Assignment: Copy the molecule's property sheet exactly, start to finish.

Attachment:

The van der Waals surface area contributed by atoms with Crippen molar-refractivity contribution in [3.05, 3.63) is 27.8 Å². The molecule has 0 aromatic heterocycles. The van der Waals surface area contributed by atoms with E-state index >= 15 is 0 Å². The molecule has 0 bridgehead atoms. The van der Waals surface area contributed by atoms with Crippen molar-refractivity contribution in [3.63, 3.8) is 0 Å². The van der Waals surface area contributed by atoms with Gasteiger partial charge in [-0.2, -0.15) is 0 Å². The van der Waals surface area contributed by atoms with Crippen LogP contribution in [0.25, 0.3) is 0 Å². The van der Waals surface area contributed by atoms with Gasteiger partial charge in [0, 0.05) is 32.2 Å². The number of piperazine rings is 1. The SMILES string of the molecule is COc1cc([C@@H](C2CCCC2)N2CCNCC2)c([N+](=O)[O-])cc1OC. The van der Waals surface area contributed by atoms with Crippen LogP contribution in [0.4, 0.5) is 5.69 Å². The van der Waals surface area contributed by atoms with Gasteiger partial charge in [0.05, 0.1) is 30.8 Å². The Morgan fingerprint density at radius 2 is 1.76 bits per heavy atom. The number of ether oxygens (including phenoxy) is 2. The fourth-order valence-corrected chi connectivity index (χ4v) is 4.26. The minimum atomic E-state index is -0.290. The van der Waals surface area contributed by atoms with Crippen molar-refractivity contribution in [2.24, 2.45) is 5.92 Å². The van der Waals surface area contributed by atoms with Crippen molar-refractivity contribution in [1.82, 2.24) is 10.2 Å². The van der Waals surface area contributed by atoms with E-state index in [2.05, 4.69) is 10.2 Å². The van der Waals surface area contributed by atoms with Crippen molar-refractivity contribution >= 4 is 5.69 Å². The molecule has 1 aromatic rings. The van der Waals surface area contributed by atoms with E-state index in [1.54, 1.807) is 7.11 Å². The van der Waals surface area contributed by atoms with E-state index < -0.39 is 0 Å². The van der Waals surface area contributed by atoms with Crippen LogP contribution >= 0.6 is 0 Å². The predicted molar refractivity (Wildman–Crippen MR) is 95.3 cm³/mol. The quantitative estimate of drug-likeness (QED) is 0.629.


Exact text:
The van der Waals surface area contributed by atoms with Crippen molar-refractivity contribution in [3.05, 3.63) is 27.8 Å². The molecule has 0 aromatic heterocycles. The van der Waals surface area contributed by atoms with E-state index >= 15 is 0 Å². The molecule has 0 bridgehead atoms. The van der Waals surface area contributed by atoms with Crippen molar-refractivity contribution in [3.63, 3.8) is 0 Å². The van der Waals surface area contributed by atoms with Gasteiger partial charge in [-0.2, -0.15) is 0 Å². The van der Waals surface area contributed by atoms with Crippen LogP contribution in [0.25, 0.3) is 0 Å². The van der Waals surface area contributed by atoms with Gasteiger partial charge in [0, 0.05) is 32.2 Å². The number of piperazine rings is 1. The SMILES string of the molecule is COc1cc([C@@H](C2CCCC2)N2CCNCC2)c([N+](=O)[O-])cc1OC. The van der Waals surface area contributed by atoms with Crippen LogP contribution in [0.4, 0.5) is 5.69 Å². The van der Waals surface area contributed by atoms with Gasteiger partial charge in [0.05, 0.1) is 30.8 Å². The Morgan fingerprint density at radius 2 is 1.76 bits per heavy atom. The number of ether oxygens (including phenoxy) is 2. The fourth-order valence-corrected chi connectivity index (χ4v) is 4.26. The minimum atomic E-state index is -0.290. The van der Waals surface area contributed by atoms with Crippen molar-refractivity contribution in [2.24, 2.45) is 5.92 Å². The van der Waals surface area contributed by atoms with Crippen molar-refractivity contribution in [1.82, 2.24) is 10.2 Å². The van der Waals surface area contributed by atoms with E-state index in [2.05, 4.69) is 10.2 Å². The van der Waals surface area contributed by atoms with Crippen molar-refractivity contribution >= 4 is 5.69 Å². The molecule has 1 aromatic rings. The van der Waals surface area contributed by atoms with E-state index in [1.54, 1.807) is 7.11 Å². The van der Waals surface area contributed by atoms with E-state index < -0.39 is 0 Å². The van der Waals surface area contributed by atoms with Crippen LogP contribution >= 0.6 is 0 Å². The predicted molar refractivity (Wildman–Crippen MR) is 95.3 cm³/mol. The quantitative estimate of drug-likeness (QED) is 0.629.